Tag Archiv: together

Together on the wide, wide sea

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Boy one came home unusually chipper the other day. He had happened across someone who compulsively turned open padlocks backwards and set closed locks to zero when passing lockers. Together they had raced the halls in a mad attempt to set every lock in the school to zero. Although he spent a great deal of time bemoaning the hallway they had failed to finish, the first words out of his mouth were, “Mom, I actually met someone like me. I’m not the only one.”

I was once a woman in her early twenties, at least battling depression. Post traumatic stress syndrome would have fit too. I was haunted by nightmares that paralyzed me, drained me of energy, and left me unsettled for days. Being objective about my emotions was an idea I could grasp but not put into practice most of the time. I tried to rise above my troubles, but my downfall appeared inevitable. I felt confused, hopeless and desperately alone.

I didn’t know anyone, including myself, comfortable with mental health issues, or knowledgeable about the need for help and where to get it. I sought advice, but for years did not find anyone who understood. I remember an older woman I spoke with. That she was a woman with a lifetime of fragile mental health was unknown to me. She was respected and admired. She was old and not dead yet. That was put together in my books.

I was in the habit of testing people on small doses of me, so I poured out enough troubles to relieve the pressure. I remember at first, I was irritated, wondering if she’d even heard me. ┬áBut what seemed at first a non sequitur, made a lot of sense.

“You know those stairs down the hall?” She had a bit of a southern accent. “When I stand at the top and look down, I know I’m going to fall. They’re so steep I don’t even like to think about it. Every time I can hardly move because I know am going to fall. But I stand at the top, grab the railing tight and step one stair at a time, two feet on every one. Takes me forever, but I get down. And I haven’t fallen yet.”

Lately, sadness and loneliness have sat their ample bottoms down on my chest and refused to move. Life goes on, but they are heavy and quitting tempts. Monday, I remembered the railing, two feet on every stair until I get to the bottom. Which reminded me that we are never alone. A long time ago, someone who didn’t know me or understand me, possibly accidentally, gave me really good advice. My stairs were different, but we were both afraid of going where we had to and it helped.

I picture her stairs and think. We are inadequate answers to each other’s questions, and insufficient medicine for each other’s pain. Yet out of the immense alone, what cannot be, is. In darkness for tiny seconds, we find each other’s arms and we are known. You too? Yes, me too. From imperfect and impossible rises us. We glimpse our belonging and for that moment, heaven.

Chasing perspective again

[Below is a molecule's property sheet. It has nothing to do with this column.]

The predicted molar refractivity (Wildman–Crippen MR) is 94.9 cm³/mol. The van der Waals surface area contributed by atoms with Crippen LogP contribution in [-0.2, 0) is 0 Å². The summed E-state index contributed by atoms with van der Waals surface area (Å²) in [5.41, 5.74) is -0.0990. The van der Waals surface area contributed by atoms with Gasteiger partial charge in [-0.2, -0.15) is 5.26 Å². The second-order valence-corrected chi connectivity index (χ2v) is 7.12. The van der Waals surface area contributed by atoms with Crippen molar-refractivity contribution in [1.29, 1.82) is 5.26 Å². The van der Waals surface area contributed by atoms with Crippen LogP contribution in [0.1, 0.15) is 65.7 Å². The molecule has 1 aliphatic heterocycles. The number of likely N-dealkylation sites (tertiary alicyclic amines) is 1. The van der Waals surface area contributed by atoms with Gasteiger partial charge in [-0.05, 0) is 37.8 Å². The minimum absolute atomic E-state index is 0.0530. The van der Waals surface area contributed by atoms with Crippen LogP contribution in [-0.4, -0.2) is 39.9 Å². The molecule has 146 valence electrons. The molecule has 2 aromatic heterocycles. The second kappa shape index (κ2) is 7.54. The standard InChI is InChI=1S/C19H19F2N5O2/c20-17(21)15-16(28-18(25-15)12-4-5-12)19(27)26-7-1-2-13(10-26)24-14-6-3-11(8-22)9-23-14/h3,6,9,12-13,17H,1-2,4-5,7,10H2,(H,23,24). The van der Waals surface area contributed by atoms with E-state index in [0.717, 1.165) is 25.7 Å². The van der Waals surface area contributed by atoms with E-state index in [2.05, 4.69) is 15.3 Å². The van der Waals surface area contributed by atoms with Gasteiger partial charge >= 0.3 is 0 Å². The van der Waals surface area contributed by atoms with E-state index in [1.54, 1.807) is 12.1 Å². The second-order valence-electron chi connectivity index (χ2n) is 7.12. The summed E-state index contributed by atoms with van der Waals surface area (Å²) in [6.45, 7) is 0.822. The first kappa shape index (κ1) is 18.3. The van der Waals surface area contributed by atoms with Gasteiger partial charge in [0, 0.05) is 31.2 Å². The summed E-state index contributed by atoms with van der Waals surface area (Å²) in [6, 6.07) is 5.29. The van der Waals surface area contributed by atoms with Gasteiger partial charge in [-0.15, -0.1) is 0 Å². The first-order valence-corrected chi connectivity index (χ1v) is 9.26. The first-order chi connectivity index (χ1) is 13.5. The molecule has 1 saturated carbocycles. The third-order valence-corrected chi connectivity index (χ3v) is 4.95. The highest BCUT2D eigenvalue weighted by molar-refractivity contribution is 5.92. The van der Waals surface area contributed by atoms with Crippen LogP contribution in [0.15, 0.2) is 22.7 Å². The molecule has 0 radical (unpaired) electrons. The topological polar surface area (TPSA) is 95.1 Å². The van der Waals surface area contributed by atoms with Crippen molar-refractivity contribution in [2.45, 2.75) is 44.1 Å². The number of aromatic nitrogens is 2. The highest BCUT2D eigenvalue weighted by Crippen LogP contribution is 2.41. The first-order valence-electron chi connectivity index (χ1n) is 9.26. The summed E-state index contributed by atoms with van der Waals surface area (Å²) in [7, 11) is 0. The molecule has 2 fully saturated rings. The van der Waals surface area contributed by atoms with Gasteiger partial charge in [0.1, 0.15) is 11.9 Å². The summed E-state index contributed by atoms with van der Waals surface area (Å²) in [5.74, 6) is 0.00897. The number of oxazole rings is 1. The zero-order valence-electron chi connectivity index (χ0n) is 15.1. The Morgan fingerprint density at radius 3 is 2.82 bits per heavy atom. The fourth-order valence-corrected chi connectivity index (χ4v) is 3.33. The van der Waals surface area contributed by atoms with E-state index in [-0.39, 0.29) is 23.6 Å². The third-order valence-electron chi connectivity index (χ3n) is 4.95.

Boy one is coughing again. Boy two has been down for the count since Saturday. We got home from picking out the Christmas tree and he disappeared. We found him sound asleep in his room. He’s been see through white and pasty ever since, hacking like an old man. Girl one is coughing and complaining of an ear ache. Girl two is tired and also coughing. After wracking her whole little self, she breathes in again and smiles at me through watery eyes. Whatever the weather of our lives, this one smiles. Her eyes say, it’s ok, mom, life is good.

My grandfather tells a story about two brothers at Christmas. The first opens a large expensive electric train set. “Hopefully it doesn’t break,” he says. The second boy opens a small box filled with poop. “Hurray!” he yells jumping up and down. “When do I meet my pony?”

My grandfather says that’s the definition of an optimist.

It reminds me of girl two.

The frustration of kids that don’t get better and limp in and out of health for months is really starting to get at me. A musical evening to sing at each other isn’t the only thing on hold while I try and figure out how to help them beat this virus. We cancelled and postponed and sent regrets this week and last. The kids are sick of me pushing hard on bedtimes and healthy eating. They want candy and late nights NOW. I’m sick of pushing too, but I want them well.

Common-sense-me says to stay the course. Life happens. Paranoid-me is fretting that school teachers, and music teachers, and cub leaders, and the grand everybody will think we don’t care, that the kids couldn’t possibly still be sick. Perspective is a little mouse loose in the kitchen. I have a pot lid and have reached to catch it again and again. Just when I think I’ve got it, it squiggles out. Soon, I will get a broom, I tell myself. With nothing else in control, at least I can send that uncatchable mouse through the kitchen window.

Girl two has recently shared her long term vision for the future. She loves our home so much, she says, that she is never leaving. When she is a grown up, she will hire a special builder to come and make a new kind of bed. This way, she and I and her father and sister can have our own beds but have them hooked all together. (I imagine the neighbours will want to take a look someday but that’s another story.)

For girl two, nothing really matters as long as we’re together. Construction plans aside, it reminds me to take a deep breath and let it go. With sore throats, ear aches, and coughs abounding, we’re in this together. That’s a pretty good gift.